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Application Request

Laboratories applying for 


NELAP accreditation should complete the application package as directed below. Laboratories seeking 


NELAP accreditation should contact a member of the IL ELAP staff for directions on completing the application package.

Complete and email the following form to request the laboratory accreditation application package for accreditation. After receiving your request, IEPA staff will send you the application package. You will then need to complete and return the application package, along with the required fees.

After filling out the above form, LAU Staff will send a digital application and cover letter. After your application is filled out, an invoice will be generated and sent via email to you. You will also need to print the last tab (Statement of Compliance), sign and scan it, then return the invoice, payment, and Statement of Compliance to the IL ELAP address.

When selecting analytes/methods to be accredited for, please do not modify (add to or delete from) the "Select by Analyte" tab. Please do not hesitate to contact us if you have any questions.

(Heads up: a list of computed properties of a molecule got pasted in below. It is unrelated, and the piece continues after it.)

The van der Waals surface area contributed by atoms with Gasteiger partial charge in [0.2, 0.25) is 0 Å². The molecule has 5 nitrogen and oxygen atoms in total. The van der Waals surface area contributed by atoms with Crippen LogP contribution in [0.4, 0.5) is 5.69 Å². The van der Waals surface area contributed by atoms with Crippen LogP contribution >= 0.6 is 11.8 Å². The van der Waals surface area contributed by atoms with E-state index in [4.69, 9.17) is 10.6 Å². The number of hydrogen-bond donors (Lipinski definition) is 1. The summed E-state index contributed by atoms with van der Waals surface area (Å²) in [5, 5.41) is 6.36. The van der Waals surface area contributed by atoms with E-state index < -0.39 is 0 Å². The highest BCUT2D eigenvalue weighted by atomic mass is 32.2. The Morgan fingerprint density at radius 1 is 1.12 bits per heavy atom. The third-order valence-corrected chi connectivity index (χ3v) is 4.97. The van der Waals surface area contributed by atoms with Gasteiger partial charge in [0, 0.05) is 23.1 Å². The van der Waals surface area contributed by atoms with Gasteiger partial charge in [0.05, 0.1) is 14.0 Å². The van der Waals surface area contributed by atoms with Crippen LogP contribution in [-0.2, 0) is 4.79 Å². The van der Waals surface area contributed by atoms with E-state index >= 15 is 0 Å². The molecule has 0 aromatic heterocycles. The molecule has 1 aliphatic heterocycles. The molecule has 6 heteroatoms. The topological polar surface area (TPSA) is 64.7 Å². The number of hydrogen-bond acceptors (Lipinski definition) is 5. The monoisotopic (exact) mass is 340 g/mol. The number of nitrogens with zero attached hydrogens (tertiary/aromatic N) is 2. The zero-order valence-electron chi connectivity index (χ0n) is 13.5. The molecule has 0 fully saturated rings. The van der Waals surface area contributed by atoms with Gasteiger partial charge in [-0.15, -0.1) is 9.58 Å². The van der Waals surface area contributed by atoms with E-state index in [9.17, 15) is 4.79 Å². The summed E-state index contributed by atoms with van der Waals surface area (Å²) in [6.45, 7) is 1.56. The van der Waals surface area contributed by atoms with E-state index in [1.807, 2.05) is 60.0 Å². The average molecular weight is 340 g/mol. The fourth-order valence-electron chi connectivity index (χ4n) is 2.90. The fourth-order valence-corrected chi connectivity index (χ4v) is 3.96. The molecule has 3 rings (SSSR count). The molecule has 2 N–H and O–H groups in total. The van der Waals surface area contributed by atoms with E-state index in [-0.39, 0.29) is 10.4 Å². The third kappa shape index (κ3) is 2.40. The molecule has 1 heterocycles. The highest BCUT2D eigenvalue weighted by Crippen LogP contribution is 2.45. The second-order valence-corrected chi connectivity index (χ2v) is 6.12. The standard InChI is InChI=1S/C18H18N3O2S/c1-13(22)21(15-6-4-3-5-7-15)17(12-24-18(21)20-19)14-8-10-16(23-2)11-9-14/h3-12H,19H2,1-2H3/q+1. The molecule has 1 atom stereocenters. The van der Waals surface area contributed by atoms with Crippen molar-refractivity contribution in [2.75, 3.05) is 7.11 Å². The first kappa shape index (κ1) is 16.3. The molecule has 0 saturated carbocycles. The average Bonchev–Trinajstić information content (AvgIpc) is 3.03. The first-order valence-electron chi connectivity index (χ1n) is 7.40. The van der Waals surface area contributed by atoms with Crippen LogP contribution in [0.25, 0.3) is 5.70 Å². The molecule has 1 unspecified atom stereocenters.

Many of the accredited labs have been asking about adding new methods. The State of Illinois passed legislation, effective July 2020 that allows the Illinois Environmental Laboratory Accreditation Program (IL ELAP) to accredit several new methods including 624.1, 625.1, and 608.3, as well as the latest approved editions and years of Standard Methods as listed in 40 CRF Part 141 (drinking water) and Part 136 (waste water). The tables in those documents list what method or edition is approved for each analyte. Please check there first. If you have questions about a particular method, or you would like to request that it be approved, please contact accreditation officer.  

For secondary labs, you must provide your primary lab's Certificate of Accreditation (COA) with the new methods already in the scope. For primary labs, you must provide proof of two passing PTs, MDLs, IDOC and an SOP when you request the new/revised methods. Over time, the Illinois EPA LAU will also be removing methods that are no longer approved by USEPA.